Michigan Legislature seems to create youngster abusers registry
LANSING, me. (AP) – Macomb County’s Erica Hammel knew something was wrong with the person her ex-husband was watching her 1-year-old son, but says that 2013 inaccessible public records didn’t prevent her from knowing The Person had been charged twice with child molestation.
After her son Wyatt nearly lost his life to child abuse, Hammel campaigned for a child abuse registry. It was a yearlong effort, but on Thursday the Michigan Senate passed laws to create the registry. When it passes the house in the Lame Duck session, it’s called Wyatt’s Law.
Hammel said she tried to investigate the background of the perpetrator who was previously convicted of child molestation. However, without knowing the county where a crime was committed, the person’s full name and date of birth, it was impossible to access the information that was already public.
“If I had this information, I could have saved Wyatt. That’s what I was looking for and I had nothing, “said Hammel.
Wyatt is now 8 years old but suffered traumatic brain and eye injuries that required multiple surgeries and extensive therapy.
“He literally had the will to live,” said Hammel.
The proposal would require the Michigan State Police to create a computerized database of people convicted of child molestation in the state, including their name and date of birth, which are often needed to find court records. It would be a public website that would require those convicted of child molestation after January 1, 2020 to register for 5 to 10 years.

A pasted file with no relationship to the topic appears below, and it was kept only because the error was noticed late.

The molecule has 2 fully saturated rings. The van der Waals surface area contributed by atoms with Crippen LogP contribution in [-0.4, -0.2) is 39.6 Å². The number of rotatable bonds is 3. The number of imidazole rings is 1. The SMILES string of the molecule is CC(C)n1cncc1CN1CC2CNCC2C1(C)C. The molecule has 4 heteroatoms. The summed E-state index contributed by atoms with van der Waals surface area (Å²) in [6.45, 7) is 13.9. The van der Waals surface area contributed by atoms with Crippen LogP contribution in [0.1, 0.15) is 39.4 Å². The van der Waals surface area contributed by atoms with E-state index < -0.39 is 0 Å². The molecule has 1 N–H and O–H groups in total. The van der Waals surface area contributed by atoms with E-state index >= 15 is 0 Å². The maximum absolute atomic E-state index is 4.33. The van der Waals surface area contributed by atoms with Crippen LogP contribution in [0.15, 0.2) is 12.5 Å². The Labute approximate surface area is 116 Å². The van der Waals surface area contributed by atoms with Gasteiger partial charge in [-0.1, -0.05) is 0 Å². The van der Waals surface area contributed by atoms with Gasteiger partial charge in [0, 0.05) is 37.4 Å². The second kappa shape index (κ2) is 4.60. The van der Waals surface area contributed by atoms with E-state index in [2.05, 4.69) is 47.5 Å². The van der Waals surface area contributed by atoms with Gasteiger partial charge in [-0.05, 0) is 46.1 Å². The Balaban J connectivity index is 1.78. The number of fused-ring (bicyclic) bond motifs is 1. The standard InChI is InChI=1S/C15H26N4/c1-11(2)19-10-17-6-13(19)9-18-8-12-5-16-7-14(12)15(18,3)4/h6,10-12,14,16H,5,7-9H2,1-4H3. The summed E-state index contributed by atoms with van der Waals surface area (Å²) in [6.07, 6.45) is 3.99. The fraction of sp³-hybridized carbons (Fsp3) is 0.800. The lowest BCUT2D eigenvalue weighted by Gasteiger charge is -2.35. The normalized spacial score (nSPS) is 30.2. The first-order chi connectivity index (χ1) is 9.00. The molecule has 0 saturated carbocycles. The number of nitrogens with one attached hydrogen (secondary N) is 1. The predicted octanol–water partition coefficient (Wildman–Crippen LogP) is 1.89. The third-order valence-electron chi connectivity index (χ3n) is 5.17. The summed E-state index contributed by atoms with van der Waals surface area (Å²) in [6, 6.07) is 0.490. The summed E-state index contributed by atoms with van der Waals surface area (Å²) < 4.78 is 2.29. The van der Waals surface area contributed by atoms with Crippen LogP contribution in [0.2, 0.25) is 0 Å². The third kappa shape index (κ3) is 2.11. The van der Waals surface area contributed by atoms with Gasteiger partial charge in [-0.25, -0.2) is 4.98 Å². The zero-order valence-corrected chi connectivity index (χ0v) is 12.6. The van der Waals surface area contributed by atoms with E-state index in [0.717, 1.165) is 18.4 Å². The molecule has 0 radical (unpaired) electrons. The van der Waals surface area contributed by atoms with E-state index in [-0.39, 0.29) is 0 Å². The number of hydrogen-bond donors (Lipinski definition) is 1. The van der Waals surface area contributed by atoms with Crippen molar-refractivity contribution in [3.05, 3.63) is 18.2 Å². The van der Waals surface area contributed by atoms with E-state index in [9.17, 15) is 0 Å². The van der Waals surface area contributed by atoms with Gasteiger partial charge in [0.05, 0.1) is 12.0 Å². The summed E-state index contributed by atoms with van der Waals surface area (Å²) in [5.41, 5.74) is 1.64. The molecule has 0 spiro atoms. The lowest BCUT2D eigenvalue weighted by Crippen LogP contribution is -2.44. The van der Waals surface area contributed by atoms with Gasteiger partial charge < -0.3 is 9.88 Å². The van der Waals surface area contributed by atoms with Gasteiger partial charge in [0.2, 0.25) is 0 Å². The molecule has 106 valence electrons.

This is the third time the measure has been included in legislation and Hammel is hoping this will be the year it goes by. But she said she was ready to fight for it in the next legislative period alongside Christine Kadlitz, whose son was also abused by Wyatt’s abuser.
Bill sponsor Senator Curtis Hertel spoke in the Senate on Thursday and praised Hammel and Kadlitz, who sat in the gallery, for their tenacity in fighting for other families.
“This attack could have been prevented absolutely,” said the Lansing Democrat. “This is information that is publicly known, it’s publicly available knowledge, we’re just making it harder for people to get. We’re just trying to do this.” Make this information easy for parents. “
Mutton isn’t the only one campaigning for a child abuse register. In 2017, Indiana’s child abuse registry went online after the death of 19-month-old Kirk Coleman, according to Kirk’s Law.
Ohio is considering a similar system under Jacob’s Law for 2-year-old Jacob Barker, who died in the care of someone previously convicted of child molestation.
Mike Shirkey, Michigan Senate Majority Leader, echoed Hertel’s support for legislation and recognition for Hammel and Kadlitz, using their stories as a catalyst for change.
“There is no greater force on earth that is more powerful than that of a mother who acts in the defense of her child,” said the Republican.
Anna Liz Nichols is a corps member of the Associated Press / Report for America Statehouse News Initiative. Report for America is a not-for-profit national service program that lets journalists report undercover issues to local newsrooms.